It’s Called a Style Sheet

Yesterday I learned something new. When you copyedit for a publisher, they want you to create something called a Style Sheet as you read. I’ve never done that in the past, not with all the books I’ve edited. At least not officially.

A style sheet is a guide for the proofreader and the editor, listing all of the punctuation, capitalization, abbreviation, and miscellaneous stylistic elements of the book. It also contains a long list of words used in the book, especially foreign words and names, for consistency of spelling.

I’ve kept lists like this when I edit, for my own sanity and edification (especially when I edited the book on Greek history), but never realized that such a thing would be useful to others along the publishing cycle. So, it’s an easy element for me to incorporate into my routine…but why had I never heard of it before?

I sit with the Chicago Manual of Style by my side as I edit because, though my brain is a treasury of grammar and punctuation rules, I sometimes double-think myself and have to verify what I already know.

It’s amazing how organized I feel now that I know about style sheets. I’ll use them for all of my clients now, for their own use and for them to pass along to their publishers.

Learn something new every day.

Excellence in Writing

I just finished two books over the weekend: Greg Hurwitz’s Crimewriter and Brett Battles’ The Cleaner. Both were gripping and, most importantly, well written. Too often, I find good stories that are poorly written. This seems to be especially common now that publish-on-demand (POD) is so easily available.

I won’t name names, but there are books being sold today that would likely not have seen the light of day had it not been for POD. One of the first giveaways to bad writing for me can be found in most of these books….the self-description by the narrator. These are typically so bad, so “I’ve got to tell them what this character looks like,” that I want to throw the book across the room. Of course, POD authors are not the only ones who are lame at this. Take Dan Brown’s description of Robert Langdon in Angels and Demons. That almost got me to throw the book, but I was laughing so hard I simply dropped it. Pathetic. The guy tells a fun story but he is not a good writer!

That’s the difference with Hurwitz and Battles. Both write extremely well. I was a bit put off by the beginning of Hurwitz’s book. In fact, I put it down for a couple of months before getting back to it. It was a case of “look how well I write,” for me at least. I was too aware of him patting himself on his own back, admiring his description of Los Angeles. I’m glad I worked past that though, because it was an excellent book once I read further. Great story idea and well plotted.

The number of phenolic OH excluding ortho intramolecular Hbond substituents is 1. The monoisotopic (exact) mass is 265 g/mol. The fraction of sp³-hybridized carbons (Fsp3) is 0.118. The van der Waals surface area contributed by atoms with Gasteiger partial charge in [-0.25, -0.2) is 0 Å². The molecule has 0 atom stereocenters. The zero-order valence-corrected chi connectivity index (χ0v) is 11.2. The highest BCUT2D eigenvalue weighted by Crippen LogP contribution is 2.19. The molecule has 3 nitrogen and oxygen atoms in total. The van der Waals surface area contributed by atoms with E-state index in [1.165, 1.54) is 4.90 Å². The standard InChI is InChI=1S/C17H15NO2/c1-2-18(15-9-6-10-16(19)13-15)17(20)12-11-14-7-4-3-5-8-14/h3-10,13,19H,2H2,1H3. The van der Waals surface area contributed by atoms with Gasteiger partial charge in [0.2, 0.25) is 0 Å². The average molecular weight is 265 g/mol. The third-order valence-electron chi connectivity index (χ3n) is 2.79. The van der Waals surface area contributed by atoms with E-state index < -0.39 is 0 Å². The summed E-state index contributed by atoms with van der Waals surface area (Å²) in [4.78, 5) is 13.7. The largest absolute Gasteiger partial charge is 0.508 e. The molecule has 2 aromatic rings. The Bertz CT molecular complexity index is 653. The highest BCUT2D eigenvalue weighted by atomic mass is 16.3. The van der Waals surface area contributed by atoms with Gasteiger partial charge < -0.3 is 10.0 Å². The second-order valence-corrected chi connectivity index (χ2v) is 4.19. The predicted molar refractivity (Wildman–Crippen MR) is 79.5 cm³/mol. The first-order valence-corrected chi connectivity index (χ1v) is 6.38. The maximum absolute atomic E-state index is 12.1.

I was hooked on Battles’ book from the first moment: the Cleaner, who goes and cleans up crime scenes for “the Office.” Unique idea and tightly plotted and written.

Both of these authors represent excellence in writing as far as I am concerned. I devoured both books and looked up for more, sateless. Next, however, must be Laurie R. King’s latest book, God of the Hives, and Meg Gardiner’s latest, Liar’s Lullaby. Held off reading King’s book, making myself savor the wait. Now is the time. And as soon as Gardiner’s book arrives, all else must wait.

In Awe

I am in awe of Anthony Horowitz. This man writes some of the most varied and interesting works, from a teenage spy (Alex Rider) to a historical drama (“Foyle’s War”) to modern murder mysteries (“Midsomer Murders”). But it’s not just the variety, it’s what he includes in each of these. It’s the side stories that make me marvel.

For example, in the latest “Foyle’s War,” which, if you haven’t watched them, I highly recommend you add them to your must-see list, the story is about a young man accused of treason during WWII. All well and good, but he is accused of treason for having joined other British soldiers who accepted Hitler’s offer to get out of a prison camp, don the German uniform, and fight against the Russians in the British Free Corps.

There isn’t a great deal said about the British Free Corps, but that is Horowitz’s way. He whets the appetite and it is up to us to read more, to do the research that he has done but which he chooses only to allude to in his story. This isn’t the first time he has done this to me, either. I am forever researching something after I watch one of his shows. That’s what I love about his writing.

Now I am researching the Special Operations Executive and the women spies of WWII. That started because of something Horowitz mentioned about cryptography in one of the shows, which led me to the first digital telephone, used during WWII between Whitehall and the Pentagon, which then led me to the SOE.

My style is to write about what I know. Horowitz’s style is to leak a little about what he knows and then drive us to further research.

If you don’t know his work, I highly recommend him. He has written several children’s books (Alex Rider mysteries among them, written for a woefully under-represented age group), about 50 novels, and numerous television shows. But I warn you, you can’t just read his work and walk away. He WILL challenge you to read more.

Long-Term Clients

Back in 2007, I was asked by a client to help edit her Masters in Nursing paper. At the time she contacted me, Maria typed on the computer as though using a typewriter, with a carriage return at the end of each line of text. Fixing that alone took a great deal of time, but it was necessary before I could even get to editing the meat of her paper.

We finished the project and her paper was accepted, and we ended our client relationship on excellent terms. Two years later, who appears again but Maria, with Doctoral proposal in hand (figuratively speaking, since we have never actually met face to face). By this time, fortunately, she had learned the fundamentals of computers and I could jump right in to the editing. There was a great deal of give and take on this project, as is to be expected when dealing with mentors and a review board, and the dissertation was finally accepted. Again, we parted on excellent terms.